HOTEL bosses put lives at risk after they padlocked a fire escape.
Firefighters discovered the potentially deadly blunder as they battled a blaze at the Norfolk Hotel in Sunderland, which houses men with drug and alcohol problems.
City magistrates were told that the decision by duty manager Andrew Chomko could have led to deaths and serious injuries.
Chomko, 55, of Merton Street, pleaded guilty to three breaches of fire safety regulations at Sunderland Magistrates’ Court.
Hostel licensee Manjeet Lally 47, of Stamfordham Road, admitted six charges and general manager Surkhjit, her husband, also 47, pleaded guilty to four charges.
Jim Wotherspoon, prosecuting for Sunderland City Council, which issued a Houses in Multiple Occupation (HMO) licence for the 42-bed property, told the court how fire crews were called to the 37-resident hostel, in Norfolk Street, on Sunday, November 18, after a fire broke out in a bedroom.
Crews discovered the fire exit nearest to the room on fire was padlocked shut with a heavy-duty bike lock.
Mr Wotherspoon told the court: “The consequences of that could have resulted in large-scale deaths and serious injuries.”
At first, the night porter was unable to find the key for the lock. When he eventually found it, he managed to snap it in the lock, which fire crews had to cut off.
When fire safety officer Richie Rickaby inspected the hostel, he also discovered a host of other problems, including a lack of safety training for staff and inadequate blaze detection equipment at key points in the building, including the communal kitchen.
Chomko was fined £180 and ordered to pay £85 in costs.
Jason Smith, defending him, said he had lost his home and his job after the Lallys gave up the hostel, following the prosecution.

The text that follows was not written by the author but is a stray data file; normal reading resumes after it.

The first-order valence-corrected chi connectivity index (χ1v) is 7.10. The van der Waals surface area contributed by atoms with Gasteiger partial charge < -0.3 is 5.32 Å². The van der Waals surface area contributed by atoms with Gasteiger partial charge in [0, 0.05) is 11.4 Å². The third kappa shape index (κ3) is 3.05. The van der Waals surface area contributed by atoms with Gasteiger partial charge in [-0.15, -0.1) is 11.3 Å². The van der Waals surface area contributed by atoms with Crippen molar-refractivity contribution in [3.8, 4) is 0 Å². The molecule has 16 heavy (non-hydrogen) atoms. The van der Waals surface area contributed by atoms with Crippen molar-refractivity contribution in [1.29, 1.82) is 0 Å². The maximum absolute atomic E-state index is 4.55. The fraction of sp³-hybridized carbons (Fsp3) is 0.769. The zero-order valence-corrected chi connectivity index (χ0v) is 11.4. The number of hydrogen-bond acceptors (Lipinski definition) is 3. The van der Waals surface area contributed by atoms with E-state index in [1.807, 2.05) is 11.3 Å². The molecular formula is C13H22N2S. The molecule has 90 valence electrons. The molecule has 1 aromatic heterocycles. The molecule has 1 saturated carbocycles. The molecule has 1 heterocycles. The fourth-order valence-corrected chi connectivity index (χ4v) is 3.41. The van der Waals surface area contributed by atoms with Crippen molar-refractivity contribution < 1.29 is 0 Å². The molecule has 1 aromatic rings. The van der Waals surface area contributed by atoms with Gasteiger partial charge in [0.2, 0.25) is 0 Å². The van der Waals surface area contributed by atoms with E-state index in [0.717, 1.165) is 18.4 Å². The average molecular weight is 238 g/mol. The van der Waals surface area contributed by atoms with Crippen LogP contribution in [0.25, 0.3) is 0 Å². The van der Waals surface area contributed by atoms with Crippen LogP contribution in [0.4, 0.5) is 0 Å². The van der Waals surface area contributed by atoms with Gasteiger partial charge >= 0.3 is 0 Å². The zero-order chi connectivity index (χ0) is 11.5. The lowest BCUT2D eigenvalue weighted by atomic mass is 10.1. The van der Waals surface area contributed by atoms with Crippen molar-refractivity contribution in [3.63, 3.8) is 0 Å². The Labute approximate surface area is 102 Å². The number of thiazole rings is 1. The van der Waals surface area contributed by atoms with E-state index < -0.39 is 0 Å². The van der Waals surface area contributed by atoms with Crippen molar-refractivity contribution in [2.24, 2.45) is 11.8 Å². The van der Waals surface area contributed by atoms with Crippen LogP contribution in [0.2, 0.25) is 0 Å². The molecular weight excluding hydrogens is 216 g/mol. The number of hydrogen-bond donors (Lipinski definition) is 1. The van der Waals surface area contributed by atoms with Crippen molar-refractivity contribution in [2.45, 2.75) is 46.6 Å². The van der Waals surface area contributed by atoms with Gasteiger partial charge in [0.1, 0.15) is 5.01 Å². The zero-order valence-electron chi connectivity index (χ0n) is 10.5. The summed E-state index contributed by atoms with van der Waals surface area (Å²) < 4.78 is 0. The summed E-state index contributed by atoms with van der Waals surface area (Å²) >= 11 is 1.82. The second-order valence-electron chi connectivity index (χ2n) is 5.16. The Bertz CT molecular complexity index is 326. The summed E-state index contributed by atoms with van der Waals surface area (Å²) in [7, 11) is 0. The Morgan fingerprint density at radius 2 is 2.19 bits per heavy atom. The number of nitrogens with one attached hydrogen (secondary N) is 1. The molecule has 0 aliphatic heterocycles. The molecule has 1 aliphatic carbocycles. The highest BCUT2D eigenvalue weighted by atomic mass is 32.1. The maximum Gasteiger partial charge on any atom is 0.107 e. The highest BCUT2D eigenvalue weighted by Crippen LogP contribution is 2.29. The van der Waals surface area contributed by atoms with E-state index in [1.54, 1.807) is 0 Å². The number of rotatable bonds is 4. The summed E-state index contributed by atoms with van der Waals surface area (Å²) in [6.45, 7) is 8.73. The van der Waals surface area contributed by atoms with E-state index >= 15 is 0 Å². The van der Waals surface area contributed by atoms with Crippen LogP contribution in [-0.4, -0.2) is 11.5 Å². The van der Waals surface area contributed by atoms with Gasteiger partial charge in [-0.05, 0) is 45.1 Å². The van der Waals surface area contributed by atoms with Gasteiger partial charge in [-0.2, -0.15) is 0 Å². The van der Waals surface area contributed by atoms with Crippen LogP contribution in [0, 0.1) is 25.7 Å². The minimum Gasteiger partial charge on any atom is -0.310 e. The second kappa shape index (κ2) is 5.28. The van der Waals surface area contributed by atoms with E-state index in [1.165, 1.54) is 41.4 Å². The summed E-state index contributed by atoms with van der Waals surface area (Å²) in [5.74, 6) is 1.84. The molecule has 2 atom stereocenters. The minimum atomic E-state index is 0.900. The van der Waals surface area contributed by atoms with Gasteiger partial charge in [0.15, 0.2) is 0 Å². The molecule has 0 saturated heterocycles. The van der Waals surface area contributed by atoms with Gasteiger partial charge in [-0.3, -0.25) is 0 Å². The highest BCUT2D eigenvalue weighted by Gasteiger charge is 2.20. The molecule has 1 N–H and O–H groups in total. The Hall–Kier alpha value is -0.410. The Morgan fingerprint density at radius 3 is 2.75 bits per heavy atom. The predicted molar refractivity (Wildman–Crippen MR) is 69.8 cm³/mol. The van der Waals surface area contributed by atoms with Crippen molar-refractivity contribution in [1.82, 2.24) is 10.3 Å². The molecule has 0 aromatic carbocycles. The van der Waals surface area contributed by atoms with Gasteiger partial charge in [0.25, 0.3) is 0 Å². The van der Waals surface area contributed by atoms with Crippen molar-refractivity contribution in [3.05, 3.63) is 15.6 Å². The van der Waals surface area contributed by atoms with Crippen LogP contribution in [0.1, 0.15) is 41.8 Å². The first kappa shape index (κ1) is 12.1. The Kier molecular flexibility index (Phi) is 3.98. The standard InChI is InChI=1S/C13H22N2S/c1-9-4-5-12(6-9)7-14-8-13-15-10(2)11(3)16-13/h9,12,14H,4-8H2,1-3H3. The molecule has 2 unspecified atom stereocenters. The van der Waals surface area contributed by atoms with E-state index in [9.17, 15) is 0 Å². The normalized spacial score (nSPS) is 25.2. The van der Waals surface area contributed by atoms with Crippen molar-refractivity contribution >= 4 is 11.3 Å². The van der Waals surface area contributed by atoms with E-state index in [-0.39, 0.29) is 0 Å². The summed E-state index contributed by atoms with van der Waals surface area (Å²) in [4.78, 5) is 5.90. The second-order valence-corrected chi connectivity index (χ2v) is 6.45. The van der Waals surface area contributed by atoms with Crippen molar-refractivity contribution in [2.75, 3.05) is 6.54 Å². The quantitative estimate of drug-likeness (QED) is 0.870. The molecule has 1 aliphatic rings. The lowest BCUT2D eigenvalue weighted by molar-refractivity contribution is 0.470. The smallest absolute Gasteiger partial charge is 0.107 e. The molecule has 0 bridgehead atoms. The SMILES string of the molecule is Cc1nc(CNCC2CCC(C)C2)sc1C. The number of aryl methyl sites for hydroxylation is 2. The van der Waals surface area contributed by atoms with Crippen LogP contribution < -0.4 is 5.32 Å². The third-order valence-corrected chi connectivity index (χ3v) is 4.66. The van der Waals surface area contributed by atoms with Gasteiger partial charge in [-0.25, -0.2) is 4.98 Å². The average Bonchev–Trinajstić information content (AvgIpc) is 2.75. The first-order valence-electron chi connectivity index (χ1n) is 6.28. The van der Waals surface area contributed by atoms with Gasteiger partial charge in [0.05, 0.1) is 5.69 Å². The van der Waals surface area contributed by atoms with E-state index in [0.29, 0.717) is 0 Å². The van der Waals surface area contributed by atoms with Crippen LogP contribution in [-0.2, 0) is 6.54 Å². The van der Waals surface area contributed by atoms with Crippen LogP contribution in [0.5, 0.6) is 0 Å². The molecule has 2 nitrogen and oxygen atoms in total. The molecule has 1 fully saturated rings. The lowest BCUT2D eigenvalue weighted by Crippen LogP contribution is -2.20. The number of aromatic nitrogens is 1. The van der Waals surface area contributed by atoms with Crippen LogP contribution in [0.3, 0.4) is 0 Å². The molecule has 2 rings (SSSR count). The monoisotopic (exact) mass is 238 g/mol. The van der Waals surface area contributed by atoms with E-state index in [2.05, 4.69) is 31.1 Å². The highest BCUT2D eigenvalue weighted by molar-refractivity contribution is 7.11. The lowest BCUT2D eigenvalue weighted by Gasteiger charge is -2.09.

“He takes full responsibility for his own actions and has done so throughout. He had become frustrated by a number of residents in the property and their nocturnal activities, and had tried to find a number of ways to secure that door which would still allow it to be used effectively for escape,” he said.
“But some of the residents they had in at that time were hell bent on over-occupying the premises by allowing their friends in for cannabis parties, drinking parties and any other sort of activities that might go on all night.
“That is in itself a fire safety risk, so you are left with a situation where you are between a rock and a hard place.”
Defending the Lallys, barrister Tony Cornberg said they did not know Chomko had locked the door.
He added there were more than 20 fire extinguishers in the building and other fire escapes were open.
He asked magistrates to consider reducing a fine for the Lallys, who were said to be on the brink of financial ruin and set to lose their £6million portfolio of properties following the case.
They were each fined £3,350, plus £1,913.13 costs.
Chairman of the bench Craig Tuthill said: “Although no harm was done to any residents, this was really very lucky indeed. If any harm was done, we would have been looking at a different case today. There could have been very serious injuries, or even death.”
The Norfolk Hotel has now reopened with new owners.
l Comment – Page 18
SPEAKING after the hearing, Kevin Hepple, Tyne and Wear Fire Rescue area manager for community safety, said: “During this serious fire incident, the final exit on the means of escape was padlocked shut, preventing the occupants from safely evacuating the premises via the shortest possible route, which is totally unacceptable.
“This put the lives of staff and the occupants at serious risk. When we considered this and other fire safety breaches found during the post-fire safety inspection, prosecution was the only option for the service. “Our preferred option is to work closely through engagement with the business community to offer free fire safety advice and support; but in the most serious cases such as this one, we will not hesitate to exercise our legal powers to ensure the safety of the public.”
Councillor Graeme Miller, Sunderland City Council portfolio holder for Health, Housing and Adult Services said: “The council is committed to driving up standards of accommodation and safety within hostels which house some of the city’s most vulnerable residents, and it works closely with good landlords to raise standards.
“However, the council also prosecutes poor landlords who put their tenants health and lives at risk and it supports the work of partners, such as the Tyne and Wear Fire and Rescue Service, which successfully brought this prosecution.
Councillor Tom Wright, Fire Authority chairman said: “The fire safety breaches found in the Norfolk Hotel were unacceptable, putting lives at risk. Every resident in the Tyne and Wear area should have the right to stay safe in premises which have the highest possible fire safety standards.”